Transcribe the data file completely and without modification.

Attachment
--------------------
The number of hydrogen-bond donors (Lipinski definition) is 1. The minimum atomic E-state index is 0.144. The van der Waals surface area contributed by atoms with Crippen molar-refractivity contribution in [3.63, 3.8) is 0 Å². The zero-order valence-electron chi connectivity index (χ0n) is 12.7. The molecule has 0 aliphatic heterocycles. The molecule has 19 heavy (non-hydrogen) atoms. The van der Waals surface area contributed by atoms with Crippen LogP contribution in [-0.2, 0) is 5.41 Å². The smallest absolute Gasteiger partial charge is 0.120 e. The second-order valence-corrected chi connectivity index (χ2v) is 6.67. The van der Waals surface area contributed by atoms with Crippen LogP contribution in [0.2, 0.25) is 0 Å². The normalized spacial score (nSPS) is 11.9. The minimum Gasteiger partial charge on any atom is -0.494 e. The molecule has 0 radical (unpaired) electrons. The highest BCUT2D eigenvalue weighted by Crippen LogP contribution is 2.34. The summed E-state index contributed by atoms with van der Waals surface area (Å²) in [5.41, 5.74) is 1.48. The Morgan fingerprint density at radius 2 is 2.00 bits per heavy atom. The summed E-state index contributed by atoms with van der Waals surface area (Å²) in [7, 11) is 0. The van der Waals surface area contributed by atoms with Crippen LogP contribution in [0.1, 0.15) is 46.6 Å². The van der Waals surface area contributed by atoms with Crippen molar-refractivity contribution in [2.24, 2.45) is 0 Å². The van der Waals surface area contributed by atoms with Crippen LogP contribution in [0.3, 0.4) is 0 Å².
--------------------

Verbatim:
The number of hydrogen-bond donors (Lipinski definition) is 1. The minimum atomic E-state index is 0.144. The van der Waals surface area contributed by atoms with Crippen molar-refractivity contribution in [3.63, 3.8) is 0 Å². The zero-order valence-electron chi connectivity index (χ0n) is 12.7. The molecule has 0 aliphatic heterocycles. The molecule has 19 heavy (non-hydrogen) atoms. The van der Waals surface area contributed by atoms with Crippen LogP contribution in [-0.2, 0) is 5.41 Å². The smallest absolute Gasteiger partial charge is 0.120 e. The second-order valence-corrected chi connectivity index (χ2v) is 6.67. The van der Waals surface area contributed by atoms with Crippen LogP contribution in [0.2, 0.25) is 0 Å². The normalized spacial score (nSPS) is 11.9. The minimum Gasteiger partial charge on any atom is -0.494 e. The molecule has 0 radical (unpaired) electrons. The highest BCUT2D eigenvalue weighted by Crippen LogP contribution is 2.34. The summed E-state index contributed by atoms with van der Waals surface area (Å²) in [5.41, 5.74) is 1.48. The Morgan fingerprint density at radius 2 is 2.00 bits per heavy atom. The summed E-state index contributed by atoms with van der Waals surface area (Å²) in [7, 11) is 0. The van der Waals surface area contributed by atoms with Crippen LogP contribution in [0.1, 0.15) is 46.6 Å². The van der Waals surface area contributed by atoms with Crippen molar-refractivity contribution in [2.24, 2.45) is 0 Å². The van der Waals surface area contributed by atoms with Crippen LogP contribution in [0.3, 0.4) is 0 Å².